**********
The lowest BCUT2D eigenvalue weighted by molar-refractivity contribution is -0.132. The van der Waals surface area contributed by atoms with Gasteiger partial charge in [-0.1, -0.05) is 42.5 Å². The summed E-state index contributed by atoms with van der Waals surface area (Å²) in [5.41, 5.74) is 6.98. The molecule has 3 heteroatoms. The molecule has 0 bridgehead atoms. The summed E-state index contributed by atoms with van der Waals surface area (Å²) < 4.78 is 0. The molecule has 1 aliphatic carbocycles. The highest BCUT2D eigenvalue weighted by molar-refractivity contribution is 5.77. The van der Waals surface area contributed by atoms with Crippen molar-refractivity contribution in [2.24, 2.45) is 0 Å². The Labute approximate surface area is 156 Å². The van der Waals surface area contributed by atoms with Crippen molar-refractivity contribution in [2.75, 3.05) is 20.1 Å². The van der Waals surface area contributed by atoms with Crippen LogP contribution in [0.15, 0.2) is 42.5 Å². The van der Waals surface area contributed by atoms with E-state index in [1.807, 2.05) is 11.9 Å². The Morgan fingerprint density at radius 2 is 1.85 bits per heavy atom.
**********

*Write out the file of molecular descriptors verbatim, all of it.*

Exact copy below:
The lowest BCUT2D eigenvalue weighted by molar-refractivity contribution is -0.132. The van der Waals surface area contributed by atoms with Gasteiger partial charge in [-0.1, -0.05) is 42.5 Å². The summed E-state index contributed by atoms with van der Waals surface area (Å²) in [5.41, 5.74) is 6.98. The molecule has 3 heteroatoms. The molecule has 0 bridgehead atoms. The summed E-state index contributed by atoms with van der Waals surface area (Å²) < 4.78 is 0. The molecule has 1 aliphatic carbocycles. The highest BCUT2D eigenvalue weighted by molar-refractivity contribution is 5.77. The van der Waals surface area contributed by atoms with Crippen molar-refractivity contribution in [2.24, 2.45) is 0 Å². The Labute approximate surface area is 156 Å². The van der Waals surface area contributed by atoms with Crippen molar-refractivity contribution in [2.75, 3.05) is 20.1 Å². The van der Waals surface area contributed by atoms with Crippen LogP contribution in [0.15, 0.2) is 42.5 Å². The van der Waals surface area contributed by atoms with E-state index in [1.807, 2.05) is 11.9 Å². The Morgan fingerprint density at radius 2 is 1.85 bits per heavy atom.